they asked me who i was, what i was doing here (i thought that, at least, was obvious), why i hadn't gotten a hotel room somewhere, and told me it was time to go. a glance at the clock said 7:30, so it was time anyway, and i passed through immigrations and security and out into dubai. it struck me as ironic that i, the quintessential white man, had been questioned by security officials that would themselves have aroused suspicion in my country--and none of us up to no good.

the second night, having made a few halfhearted attempts at finding lodging, and being confirmed in their expense (think of it this way: one night in dubai would have been more than all 40 nights of my bicycle trip put together), i left the Burj Khalifa and its neighbor Dubai Mall after a sunset music-light-and-fountain show, and took the metro back to the airport. i wasn't really sure on the legality of me entering as though i was going to wait for my plane, and then leaving again the next day, but i knew i couldn't go back to the lounge i'd slept in last night. i figured the best place would be a departure lounge, where i'd be taken for one more napping connecting passenger.

so that's what i did: i worked my way back in through information, immigration and security, joined the throngs of other passengers actually leaving that night, and found a quiet spot to bed down for the night, this time hidden by a few rows of chairs and some chinese friends. this time i committed all the way, and unrolled my mukeeka, a Ugandan woven mat, and slept on it with my sleep-goggles on and my bags between me and the wall. the mat made the floor a touch softer, but i woke from time to time to see the lounge variously empty, full of passengers about to depart, or spottily seated with people in various states of sleep-seeking. when i rose for good in the morning it was to the sun out the windows, all my chinese friends replaced with folks headed for Australia, the guy on the seat above me watching some kind of translated manga on his laptop. i yawned, stretched, rolled up my mukeeka and headed out for another day in Dubai. i got some weird looks from the security personnel, who remembered me from yesterday, but had no troubles.

the next night i was legit in checking in, as i had a flight at 3am the following morning. having been so comfortable the night before (well, not actually COMFORTABLE, but slumberable), i went back to the same place, and after surfing on the free wi-fi til i got sleepy, had a nice little nap in the same spot. i was too anxious about missing my flight to sleep deep, though, and in a few hours wandered bleary-eyed to my gate for an early check-in, a second wait at an inside gate, and finally onto the plane. after watching the city lights of Dubai, including the Palm housing complex in the ocean, pass by underneath, i did my best to get some sleep sitting up in the chair, wondering if this was the last time i was going to have to sleep in all kinds of strange places because i'm traveling on the cheap. i was serious when i wrote i no longer really want to do it. nevertheless, i wouldn't be surprised if it happens again. i was even getting kind of used to it.

[1] i was going to steal it. sitting on the nice comfy plane into Dubai, having eaten the best airplane food of my life, i couldn't help reflecting how cold and poopy the floor was going to be for sleeping once i arrived. so i folded up the blanket and stuffed it neatly in my bag. then, around the time we were coming in to land and the flight attendants were collecting the blankets, i realized that was pretty much stealing, and that i didn't want to do it. so i pulled it out and gave it to the attendant. then i had the second reflection that since i was taking another Emirates flight in two days, i could just return it then, and rather than stealing, it would be something like unpermitted borrowing. too late now: all the blankets were gone. still, i thought i'd make one more try on the up and up (it never hurts). as we were filing out, and the attendants were goodbying us, i asked one if i could take a blanket, since i was probably going to be sleeping on the floor. i guess i was a bit inpolitic, because she said no, of course, it isn't allowed. then when i'd taken a couple of steps forward she leaned over and whispered in my ear "you can just put one in your bag and leave with it." well, that was all the permission i needed, so at the next available moment, seeing a blanket lying on the seats, i did so. stolen? maybe. did i return it? yes, on the next flight. and in the meantime, it really helped me out on those chilly airport floors. did i do something wrong? i'm not sure. it sure seemed right. i'll let Mr. Kant debate the details.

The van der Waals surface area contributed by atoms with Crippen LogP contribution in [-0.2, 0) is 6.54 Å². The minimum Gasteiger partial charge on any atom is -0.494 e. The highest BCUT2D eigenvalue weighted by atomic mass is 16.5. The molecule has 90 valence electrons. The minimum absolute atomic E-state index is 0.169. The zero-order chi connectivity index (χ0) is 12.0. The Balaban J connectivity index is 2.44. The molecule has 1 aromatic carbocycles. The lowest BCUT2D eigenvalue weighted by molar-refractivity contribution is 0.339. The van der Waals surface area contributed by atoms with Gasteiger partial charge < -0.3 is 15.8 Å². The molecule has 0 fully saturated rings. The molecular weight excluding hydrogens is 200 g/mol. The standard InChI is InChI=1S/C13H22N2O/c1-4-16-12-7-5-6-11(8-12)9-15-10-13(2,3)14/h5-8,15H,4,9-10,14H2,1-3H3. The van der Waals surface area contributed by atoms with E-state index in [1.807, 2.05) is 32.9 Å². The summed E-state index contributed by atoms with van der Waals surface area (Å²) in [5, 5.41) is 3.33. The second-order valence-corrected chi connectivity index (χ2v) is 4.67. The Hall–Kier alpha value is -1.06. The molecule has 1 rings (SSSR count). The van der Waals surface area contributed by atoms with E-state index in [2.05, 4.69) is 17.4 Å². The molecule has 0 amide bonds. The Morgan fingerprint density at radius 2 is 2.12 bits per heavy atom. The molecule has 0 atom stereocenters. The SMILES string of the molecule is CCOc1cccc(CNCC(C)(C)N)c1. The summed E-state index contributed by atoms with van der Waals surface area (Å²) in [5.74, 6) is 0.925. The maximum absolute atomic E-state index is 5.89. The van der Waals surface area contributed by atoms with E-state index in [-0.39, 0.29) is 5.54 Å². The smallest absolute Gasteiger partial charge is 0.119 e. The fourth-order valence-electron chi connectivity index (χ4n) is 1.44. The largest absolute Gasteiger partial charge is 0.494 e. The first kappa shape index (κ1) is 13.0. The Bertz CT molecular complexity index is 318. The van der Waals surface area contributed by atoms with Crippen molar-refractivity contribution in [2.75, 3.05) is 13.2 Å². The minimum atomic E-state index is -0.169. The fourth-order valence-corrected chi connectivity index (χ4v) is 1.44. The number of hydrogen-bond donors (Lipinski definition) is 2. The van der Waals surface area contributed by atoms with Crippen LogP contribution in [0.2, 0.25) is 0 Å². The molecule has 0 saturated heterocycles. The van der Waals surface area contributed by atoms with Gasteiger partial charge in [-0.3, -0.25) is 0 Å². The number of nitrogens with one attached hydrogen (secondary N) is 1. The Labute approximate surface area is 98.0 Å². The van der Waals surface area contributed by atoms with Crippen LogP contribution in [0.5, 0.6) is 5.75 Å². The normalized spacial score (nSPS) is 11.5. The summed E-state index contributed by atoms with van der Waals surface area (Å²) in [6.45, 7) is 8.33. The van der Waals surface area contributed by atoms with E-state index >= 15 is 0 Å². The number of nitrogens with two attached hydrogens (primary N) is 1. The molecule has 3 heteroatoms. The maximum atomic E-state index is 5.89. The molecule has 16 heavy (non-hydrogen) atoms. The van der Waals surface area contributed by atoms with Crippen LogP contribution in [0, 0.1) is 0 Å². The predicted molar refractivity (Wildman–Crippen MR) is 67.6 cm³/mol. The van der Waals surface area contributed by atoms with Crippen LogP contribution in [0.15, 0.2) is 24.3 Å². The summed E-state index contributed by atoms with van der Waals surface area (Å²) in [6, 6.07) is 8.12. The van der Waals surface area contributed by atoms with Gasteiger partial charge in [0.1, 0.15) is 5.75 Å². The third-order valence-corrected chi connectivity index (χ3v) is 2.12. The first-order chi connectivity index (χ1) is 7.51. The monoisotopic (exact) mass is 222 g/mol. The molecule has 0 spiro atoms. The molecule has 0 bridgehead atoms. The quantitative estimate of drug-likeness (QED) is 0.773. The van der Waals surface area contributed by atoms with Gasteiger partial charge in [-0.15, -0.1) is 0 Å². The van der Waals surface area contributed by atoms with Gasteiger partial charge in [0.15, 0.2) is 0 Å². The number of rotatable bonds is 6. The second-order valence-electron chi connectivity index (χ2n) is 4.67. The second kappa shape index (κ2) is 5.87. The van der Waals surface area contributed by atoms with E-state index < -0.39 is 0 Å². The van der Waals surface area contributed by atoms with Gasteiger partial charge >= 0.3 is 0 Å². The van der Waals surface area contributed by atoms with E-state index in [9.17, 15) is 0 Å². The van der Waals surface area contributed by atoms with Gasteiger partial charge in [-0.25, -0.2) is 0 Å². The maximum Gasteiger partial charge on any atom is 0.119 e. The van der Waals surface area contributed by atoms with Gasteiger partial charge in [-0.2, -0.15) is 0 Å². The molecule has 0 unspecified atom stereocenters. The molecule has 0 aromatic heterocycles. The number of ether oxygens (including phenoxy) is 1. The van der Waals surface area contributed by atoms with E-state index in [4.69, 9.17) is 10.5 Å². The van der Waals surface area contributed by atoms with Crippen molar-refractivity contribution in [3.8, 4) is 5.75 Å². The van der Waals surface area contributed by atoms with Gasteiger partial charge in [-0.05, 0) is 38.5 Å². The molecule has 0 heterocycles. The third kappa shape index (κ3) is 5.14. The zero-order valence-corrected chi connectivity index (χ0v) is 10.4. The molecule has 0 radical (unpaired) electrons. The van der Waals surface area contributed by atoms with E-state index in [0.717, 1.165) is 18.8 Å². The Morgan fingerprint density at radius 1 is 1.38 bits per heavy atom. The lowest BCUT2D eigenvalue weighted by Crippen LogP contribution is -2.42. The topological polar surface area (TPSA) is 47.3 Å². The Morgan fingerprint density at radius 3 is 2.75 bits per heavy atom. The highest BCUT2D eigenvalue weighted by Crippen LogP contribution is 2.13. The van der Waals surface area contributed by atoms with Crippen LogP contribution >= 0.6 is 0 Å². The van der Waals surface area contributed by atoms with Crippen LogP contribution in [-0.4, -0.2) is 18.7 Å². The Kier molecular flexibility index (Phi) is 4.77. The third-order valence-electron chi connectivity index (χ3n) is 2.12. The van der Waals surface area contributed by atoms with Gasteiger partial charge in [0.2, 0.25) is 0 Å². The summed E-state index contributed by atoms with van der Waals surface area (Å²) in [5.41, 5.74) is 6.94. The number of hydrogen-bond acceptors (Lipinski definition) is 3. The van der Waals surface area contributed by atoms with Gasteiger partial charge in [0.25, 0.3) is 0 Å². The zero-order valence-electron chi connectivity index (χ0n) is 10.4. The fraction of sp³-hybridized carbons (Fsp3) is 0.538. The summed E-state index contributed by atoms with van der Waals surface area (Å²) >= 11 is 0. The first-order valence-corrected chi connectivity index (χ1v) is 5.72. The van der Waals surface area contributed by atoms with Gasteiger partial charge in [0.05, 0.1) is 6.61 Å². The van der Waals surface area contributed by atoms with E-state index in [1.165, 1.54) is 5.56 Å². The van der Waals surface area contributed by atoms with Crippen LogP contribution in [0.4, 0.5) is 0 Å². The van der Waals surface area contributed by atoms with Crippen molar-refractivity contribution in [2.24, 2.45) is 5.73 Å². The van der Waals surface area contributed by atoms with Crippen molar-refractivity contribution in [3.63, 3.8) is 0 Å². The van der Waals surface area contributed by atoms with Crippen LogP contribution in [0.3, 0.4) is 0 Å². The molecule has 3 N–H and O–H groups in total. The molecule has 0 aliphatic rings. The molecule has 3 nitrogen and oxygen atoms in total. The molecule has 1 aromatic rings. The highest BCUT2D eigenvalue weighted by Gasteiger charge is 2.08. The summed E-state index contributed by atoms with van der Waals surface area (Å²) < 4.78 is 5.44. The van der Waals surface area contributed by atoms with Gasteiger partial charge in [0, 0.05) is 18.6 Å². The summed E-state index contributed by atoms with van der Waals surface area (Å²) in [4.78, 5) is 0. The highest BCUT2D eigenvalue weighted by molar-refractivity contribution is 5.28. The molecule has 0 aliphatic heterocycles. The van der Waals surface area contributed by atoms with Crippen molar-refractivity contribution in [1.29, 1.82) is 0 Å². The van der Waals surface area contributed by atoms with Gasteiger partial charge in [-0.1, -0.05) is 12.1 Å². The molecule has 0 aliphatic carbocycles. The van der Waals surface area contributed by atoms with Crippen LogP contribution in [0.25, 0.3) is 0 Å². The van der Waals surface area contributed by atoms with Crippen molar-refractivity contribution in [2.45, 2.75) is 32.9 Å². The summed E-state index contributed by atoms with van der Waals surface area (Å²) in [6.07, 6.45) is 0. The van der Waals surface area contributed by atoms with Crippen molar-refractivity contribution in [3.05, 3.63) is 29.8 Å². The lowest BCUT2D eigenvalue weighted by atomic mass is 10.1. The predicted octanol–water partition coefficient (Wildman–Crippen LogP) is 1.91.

two days in Dubai

no longer American
just as i'm ready to go back to my country, i find out i'm not really from there anymore. at least, that's what i keep getting told: Dubai is an city of expats, so people are always asking about and guessing at where other people are from, and a main gauge of that is how they speak the international language, English. and more than ever before[1], i have been misplaced around the world. in fact, in the ten or so times i've gotten asked/guessed at, not once have they guessed the US! or even Canada. i got Germany, got Australia, got a lot of surprised looks when i said the States that indicated they were going to guess somewhere else, even got South Africa this morning from the security guy searching my luggage.